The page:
Wisconsin Lutheran Chapel logo

God’s Word for You

Proverbs 23:4-5 Know when to stop

by Pastor Timothy Smith on Saturday, December 22, 2018

4 Do not work hard to acquire wealth.
  Know when to stop.
5 When your eyes see riches, they are gone,
  for suddenly they sprout wings,
  flying like an eagle into the sky.

Just as we should avoid being slaves to our appetite, we should also run from the lust for riches. If God gives us a gift, he will see to it that we have the means to take care of that gift. He only asks us to trust in him. That gift for some might simply be life. We should not squander our wages or time but work to sustain our lives. That gift for others might be a family. With every new baby, God will bless the family with help and income so that they can manage. For someone else, God may have given the gift of management or administration, which is one of the spiritual gifts Paul lists in 1 Corinthians 12:28. His plan might be to bless his church through such a person, who might have insights and training that will help preserve his people and the various gifts he gives through the church.

In his Large Catechism, Luther preaches an invaluable lesson about wealth and trust:

    43 Reflect for yourself or make inquiry and tell me: Those who have employed all their care and diligence to accumulate great possessions and wealth, what have they finally attained? You will find that they have wasted their toil and labor, or even though they have amassed great treasures, they have been dispersed and scattered, so that they themselves have never found happiness in their wealth, and afterwards it never reached the third generation.
    44 Instances of this you will find aplenty in all histories, also in the memory of aged and experienced people. Only observe and ponder them.
    45 Saul was a great king, chosen of God, and a godly man; but when he was established on his throne, and let his heart decline from God, and put his trust in his crown and power, he had to perish with all that he had, so that none even of his children remained.
    46 David, on the other hand, was a poor, despised man, hunted down and chased, so that he nowhere felt secure of his life; yet he had to remain in spite of Saul, and become king. For these words had to abide and come true, since God cannot lie or deceive. Only let not the devil and the world deceive you with their show, which indeed remains for a time, but finally is nothing.
    47 Let us, then, learn well the First Commandment, that we may see how God will tolerate no presumption nor any trust in any other object, and how He requires nothing higher of us than confidence from the heart for everything good, so that we may proceed right and straightforward and use all the blessings which God gives no farther than as a shoemaker uses his needle, awl, and thread for work, and then lays them aside, or as a traveler uses an inn, and food, and his bed only for temporal necessity, each one in his station, according to God’s order, and without allowing any of these things to be our lord or idol.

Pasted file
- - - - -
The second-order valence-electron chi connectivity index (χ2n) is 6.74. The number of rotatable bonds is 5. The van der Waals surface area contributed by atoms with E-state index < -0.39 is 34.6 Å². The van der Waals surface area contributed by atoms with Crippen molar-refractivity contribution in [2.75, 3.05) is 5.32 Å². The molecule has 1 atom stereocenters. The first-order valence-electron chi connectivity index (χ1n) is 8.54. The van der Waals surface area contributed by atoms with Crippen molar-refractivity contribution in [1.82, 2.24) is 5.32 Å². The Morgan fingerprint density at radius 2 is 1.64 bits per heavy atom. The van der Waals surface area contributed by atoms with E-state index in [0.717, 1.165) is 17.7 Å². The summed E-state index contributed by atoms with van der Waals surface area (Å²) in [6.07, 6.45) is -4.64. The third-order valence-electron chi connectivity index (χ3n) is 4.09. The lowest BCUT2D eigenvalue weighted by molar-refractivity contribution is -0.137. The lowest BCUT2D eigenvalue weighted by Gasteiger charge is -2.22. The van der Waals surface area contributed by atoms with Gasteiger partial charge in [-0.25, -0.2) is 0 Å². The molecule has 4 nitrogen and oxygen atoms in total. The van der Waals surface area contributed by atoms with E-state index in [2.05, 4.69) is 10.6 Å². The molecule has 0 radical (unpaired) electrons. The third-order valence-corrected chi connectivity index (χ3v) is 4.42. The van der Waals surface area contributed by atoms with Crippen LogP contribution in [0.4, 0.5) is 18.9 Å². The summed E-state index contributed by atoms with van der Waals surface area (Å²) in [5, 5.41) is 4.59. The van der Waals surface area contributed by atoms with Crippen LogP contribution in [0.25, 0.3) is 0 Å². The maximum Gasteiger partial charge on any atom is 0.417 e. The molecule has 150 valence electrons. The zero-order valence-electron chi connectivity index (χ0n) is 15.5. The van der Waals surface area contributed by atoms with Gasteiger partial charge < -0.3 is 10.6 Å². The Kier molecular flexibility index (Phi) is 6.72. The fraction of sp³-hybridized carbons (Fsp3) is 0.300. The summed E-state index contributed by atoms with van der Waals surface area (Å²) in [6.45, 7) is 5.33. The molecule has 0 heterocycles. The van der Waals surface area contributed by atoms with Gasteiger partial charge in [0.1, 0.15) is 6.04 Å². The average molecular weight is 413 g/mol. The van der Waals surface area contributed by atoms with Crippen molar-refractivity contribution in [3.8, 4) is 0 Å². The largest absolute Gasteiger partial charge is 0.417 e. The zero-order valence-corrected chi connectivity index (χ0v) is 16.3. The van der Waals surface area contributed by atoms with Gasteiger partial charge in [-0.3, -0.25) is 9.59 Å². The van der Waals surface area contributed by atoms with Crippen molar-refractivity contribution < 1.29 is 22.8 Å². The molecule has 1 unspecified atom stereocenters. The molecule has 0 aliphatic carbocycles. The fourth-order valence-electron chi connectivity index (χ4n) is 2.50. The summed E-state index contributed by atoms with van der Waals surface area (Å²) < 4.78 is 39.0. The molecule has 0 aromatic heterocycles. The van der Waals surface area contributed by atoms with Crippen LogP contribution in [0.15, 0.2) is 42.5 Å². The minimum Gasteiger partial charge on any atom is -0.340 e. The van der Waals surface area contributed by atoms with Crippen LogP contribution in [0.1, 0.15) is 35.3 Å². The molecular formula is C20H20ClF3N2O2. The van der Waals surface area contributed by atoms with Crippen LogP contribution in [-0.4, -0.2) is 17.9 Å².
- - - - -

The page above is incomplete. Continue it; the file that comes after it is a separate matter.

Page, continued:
48 Let this suffice with respect to the First Commandment, which we have had to explain at length, since it is of chief importance, because, as before said, where the heart is rightly disposed toward God and this commandment is observed, all the others follow.
(Large Catechism, First Commandment, par. 43-48)

The wisdom of this proverb is, “Know when to stop.” If your pursuit of providing for your family robs you of most of your time with them, know when to stop. If your pursuit of a hobby or a pastime or even of an indulgence like drinking or smoking has led you into lying about it or robbing your family of the income God gives to you for their support, then know when to stop. If you have begun to volunteer or to help other people with their needs in order to avoid a difficult situation at home, then know when to stop. Receive the gifts God gives you—your income, your abilities, but especially your family itself—and appreciate them. Use the things to the glory of God and love the people as God’s forgiven children. If you’re not doing that, if you’re doing something else, then it’s time to stop. Repent of what you’ve done or failed to do, and ask God to help you glorify him, especially by loving the people around you even if they have hurt you, wronged you, or damaged your relationship. “Love is not proud…it keeps no record of wrongs” (1 Corinthians 13:4,5). Love “always hopes, always perseveres” (1 Corinthians 13:7). That’s how God showed his love for you. Be a mirror of that love with your life.

In Christ,
Pastor Timothy Smith

Pastor Tim SmithAbout Pastor Timothy Smith
Pastor Smith serves St. Paul’s Lutheran Church in New Ulm, Minnesota. His wife, Kathryn, attended the Chapel from 1987-1990 while studying Secondary Education (Theater and Math) at UW-Madison. Kathryn’s father, John Meyer, was also the first man to serve as a Vicar at Chapel.

To receive God’s Word for You via e-mail, please contact Pastor Smith.

Browse Devotion Archive